The goal of this project was to get myself more familiar with OpenGL’s programmable graphics pipeline. I’ve worked with OpenGL’s fixed function pipeline before, with the gl* functions, rather than using shaders. I started off by following this tutorial, which explains step by step how the rendering pipeline works, and how you can use it in C++.
For this project I made use of:
- freeglut – for opening a window, creating a canvas to render on, and getting user input
- GLEW – for getting access to more OpenGL functions
- SOIL – for loading images as textures
- GLM – a vector math library for C++
With freeglut, creating a canvas and opening a window was simple. The next step was to render something to the canvas with OpenGL. Just like in the tutorial, I decided to go with a simple cube. For this, I hardcoded the vertex coordinates of the corners of the cube, set their colours, send the data to the GPU, and use a simple vertex and fragment shader to display them. The vertex shader only projected the vertex coordinates to the camera view, and the vertex shader outputs the colour fo each pixel. OpenGL interpolates between the vertices automatically, giving the cube a smooth gradient look. OpenGL shaders are written in GLSL, a simplistic C-like language with some standard math functions included.
The next step was to add textures. For this, each vertex needed its UV-coordinates. These coordinates tell the shaders from which pixel of the texture the colour should be used. Just like the colour attribute, UV-coordinates are being interpolated nicely.
Now I wanted to make something more fancy looking: particles! Every particle is just a 2D image in 3D space which always faces the camera. This technique is called billboarding, and is often used for rendering 3D objects far in the distance as well. This gives the illusion of depth. Each particle is transparent, and has to be drawn a certain way. In the shader, nothing changes much. The vertex shader simply transforms the quads to camera view, and the fragment shader draws the colour. The way the output is used is different, though. Instead of writing the outcome directly to the buffer, it’s being applied through an filter. For partles, I used a filter that adds the colour to the already existing scene. Because of that, it’s important to draw particles, or anything that is translucent, after the rest of the scene.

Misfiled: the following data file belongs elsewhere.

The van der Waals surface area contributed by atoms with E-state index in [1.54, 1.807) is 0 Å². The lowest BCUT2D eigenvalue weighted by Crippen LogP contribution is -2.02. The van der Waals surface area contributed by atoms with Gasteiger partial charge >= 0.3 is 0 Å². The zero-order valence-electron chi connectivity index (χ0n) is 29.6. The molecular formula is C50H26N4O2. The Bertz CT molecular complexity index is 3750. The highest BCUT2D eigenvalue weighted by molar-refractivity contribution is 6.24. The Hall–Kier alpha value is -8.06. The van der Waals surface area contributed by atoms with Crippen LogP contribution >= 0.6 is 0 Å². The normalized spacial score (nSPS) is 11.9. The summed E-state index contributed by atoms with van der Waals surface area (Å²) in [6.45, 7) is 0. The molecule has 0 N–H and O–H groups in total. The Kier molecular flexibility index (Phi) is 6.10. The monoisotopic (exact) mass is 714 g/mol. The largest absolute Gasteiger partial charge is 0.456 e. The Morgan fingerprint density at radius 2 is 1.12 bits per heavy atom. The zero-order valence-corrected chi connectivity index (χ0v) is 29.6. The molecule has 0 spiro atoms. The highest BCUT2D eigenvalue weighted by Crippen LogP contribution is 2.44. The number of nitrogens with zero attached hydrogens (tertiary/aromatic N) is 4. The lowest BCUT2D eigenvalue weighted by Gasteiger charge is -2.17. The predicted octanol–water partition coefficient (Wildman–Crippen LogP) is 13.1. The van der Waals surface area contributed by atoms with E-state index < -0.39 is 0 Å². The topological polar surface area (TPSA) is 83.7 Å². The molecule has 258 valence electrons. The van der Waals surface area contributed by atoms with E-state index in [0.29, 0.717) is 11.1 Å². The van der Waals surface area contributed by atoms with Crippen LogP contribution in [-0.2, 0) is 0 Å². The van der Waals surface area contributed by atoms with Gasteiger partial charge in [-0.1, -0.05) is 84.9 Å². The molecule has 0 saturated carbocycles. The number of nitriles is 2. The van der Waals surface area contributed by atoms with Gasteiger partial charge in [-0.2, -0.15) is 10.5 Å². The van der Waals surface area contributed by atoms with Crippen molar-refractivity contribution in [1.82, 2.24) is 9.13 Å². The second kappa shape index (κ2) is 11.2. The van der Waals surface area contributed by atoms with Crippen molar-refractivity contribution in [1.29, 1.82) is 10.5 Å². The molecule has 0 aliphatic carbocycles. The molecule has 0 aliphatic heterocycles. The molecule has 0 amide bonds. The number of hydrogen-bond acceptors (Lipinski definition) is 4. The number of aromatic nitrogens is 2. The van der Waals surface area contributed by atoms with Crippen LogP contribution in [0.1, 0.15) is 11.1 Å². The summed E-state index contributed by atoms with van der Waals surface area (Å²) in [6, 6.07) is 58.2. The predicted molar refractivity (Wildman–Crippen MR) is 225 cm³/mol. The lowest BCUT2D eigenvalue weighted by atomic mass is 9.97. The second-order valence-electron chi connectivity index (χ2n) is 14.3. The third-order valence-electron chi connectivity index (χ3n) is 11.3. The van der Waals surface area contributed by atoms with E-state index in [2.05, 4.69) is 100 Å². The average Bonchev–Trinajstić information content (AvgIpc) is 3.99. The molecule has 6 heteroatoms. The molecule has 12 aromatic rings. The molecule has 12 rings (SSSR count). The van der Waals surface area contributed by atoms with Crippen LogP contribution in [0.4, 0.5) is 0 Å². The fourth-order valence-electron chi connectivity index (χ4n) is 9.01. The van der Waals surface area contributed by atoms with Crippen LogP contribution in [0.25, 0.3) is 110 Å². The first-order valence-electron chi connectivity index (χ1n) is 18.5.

To improve the performance, I wanted to try out a rendering technique called instancing, which basically tells the GPU to draw the same thing for every instance in a buffer. Implementing this was surprisingly easy, I only had to shift around some of the data from one buffer to another and use a different function call for rendering, and it gave a huge performance boost. Even my integrated graphics card could easily handle over 100.000 particles at a time. This is the result:
On to the next thing: A scene. For this I made a height-map loader which would load an image and turn it into a 3D landscape, by generating a quad between every 4 pixels. The lighter a pixel on the map, the higher it altitude. This is the heightmap that I went with, and how it looks after going through the terrain generator:
While this looked very nice already, there was one annoying issue that I couldn’t figure out the cause of. When looking at the surface far in the distance, there is a visible region where the texture just doesn’t look right. After having searched and with a bit of help, someone told me it’s because there is no Anisotropic filtering – looking at a surface doesn’t look the same from all angles. Luckily, OpenGL has a setting for handling these gracefully, which makes the GPU picks the mipmaps based on both distance and angle of incidence. The way GPUs do this is implementation dependand, but it’s safe to assume multiple mipmaps get used for this. The new result looks much nicer:
Now to make the mountains look more mountainey, I’ve added texture blending. For this I used thee textures: One for the grass, one for the rocks, and one for the snow. The fragment shader then decides which textures to use and how to mix them. It deftauls to grass, but between a certain height it slowly interpolates towards the snow texture. With this, the mountains already had snow on them, while below it was still grassy. The rock texture is done after that, by checking how steep the surfaces are. For this, the fragment shader takes the Y direction from the normal. The steaper, the more rocky.
GLSL has a handy mix function, which takes two colours (taken from textures) and blends between them based on a given ration. A value of 0 would pick the first, a value of 1 would pick the second, anything inbtween gets interpolated. The result:
Just one thing left to do: Combining the two projects! The people from this mountain area are obviously happy with how their terrain has been generated, so they decided to celebrate with fireworks.